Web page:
The history of deaf education in Sweden is in many ways like the ones in Denmark and Norway. Pär Aron Borg (1776–1839) was given permission to teach DHH children by use of the manual method in 1809 in Stockholm. Similar to Castberg and many others at that time, Pär Aron Borg was inspired by the work of Abbé Charles-Michel de l’Épée (1712–1789) in France, who was the founder of ‘The Instructional Method of Signs’ in deaf education and who became known as the ‘Father of the Deaf’.3

In the following 200 years, several discussions and controversies have been ongoing, some rising from scientific findings, others from technological inventions and development, and yet others from changes in dominant political views and ideologies.

Language research and mode of instruction: Spoken language versus sign language

One ongoing controversy in deaf education—probably back to the very start of deaf education—has been whether the manual method (teaching in and use of sign language) should be preferred over spoken language use and speech training or vice versa (Brill 1984). Linguistic and psycholinguistic research from the 1960s and 1970s showed that the signing used in various countries included unique linguistic structures reflecting their status as true languages (Stokoe 1960/2005). Other research followed showing that good and early sign language acquisition could be associated with positive social and cognitive outcomes for DHH children (Meadow 1968/2005). In the following decades, studies investigated DHH children’s sign language development in natural environments and in interaction with DHH peers and DHH signing caregivers (Schick, Marschark & Spencer 2005). The increased recognition of sign languages and the promising developmental outcomes of supporting deaf children in use of sign language as a natural first language, together with years of discouraging results from trying to educate all deaf pupils by training spoken language skills, encouraged parents, deaf organizations, and professionals to argue for the use of sign language in the deaf schools (Svartholm 2010). Especially in the Scandinavian countries, sign language became the primary mode of communication and teaching from the late 1970s (see further below).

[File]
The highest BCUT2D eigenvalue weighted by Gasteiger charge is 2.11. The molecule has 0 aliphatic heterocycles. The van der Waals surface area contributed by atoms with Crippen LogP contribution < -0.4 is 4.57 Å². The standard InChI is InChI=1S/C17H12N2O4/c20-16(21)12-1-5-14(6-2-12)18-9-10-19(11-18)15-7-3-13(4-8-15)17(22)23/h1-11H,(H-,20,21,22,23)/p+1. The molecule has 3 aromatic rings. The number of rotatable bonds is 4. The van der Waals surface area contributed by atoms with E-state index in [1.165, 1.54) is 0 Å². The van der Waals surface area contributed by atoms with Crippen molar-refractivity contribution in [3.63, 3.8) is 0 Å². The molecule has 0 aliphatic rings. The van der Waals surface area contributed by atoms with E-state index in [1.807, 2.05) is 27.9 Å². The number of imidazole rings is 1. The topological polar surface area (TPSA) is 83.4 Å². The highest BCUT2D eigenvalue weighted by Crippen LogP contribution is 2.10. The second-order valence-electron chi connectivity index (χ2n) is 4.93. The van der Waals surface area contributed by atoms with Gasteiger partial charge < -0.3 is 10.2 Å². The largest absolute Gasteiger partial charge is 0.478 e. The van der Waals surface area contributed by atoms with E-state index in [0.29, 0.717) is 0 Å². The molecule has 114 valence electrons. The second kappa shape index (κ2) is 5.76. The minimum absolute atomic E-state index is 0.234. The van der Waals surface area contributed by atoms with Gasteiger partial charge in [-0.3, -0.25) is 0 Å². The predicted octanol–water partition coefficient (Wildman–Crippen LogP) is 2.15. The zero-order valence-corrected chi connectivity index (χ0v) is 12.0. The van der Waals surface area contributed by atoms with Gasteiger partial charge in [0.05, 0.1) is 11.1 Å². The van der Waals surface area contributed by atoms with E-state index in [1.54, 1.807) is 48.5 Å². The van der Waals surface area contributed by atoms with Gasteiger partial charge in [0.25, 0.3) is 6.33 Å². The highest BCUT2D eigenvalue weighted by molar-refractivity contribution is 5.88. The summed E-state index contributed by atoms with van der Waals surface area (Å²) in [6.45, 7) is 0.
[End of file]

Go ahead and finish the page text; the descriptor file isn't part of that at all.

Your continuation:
Disability activism and Deaf culture: De-institutionalization and mainstreaming versus protection of minority cultures and languages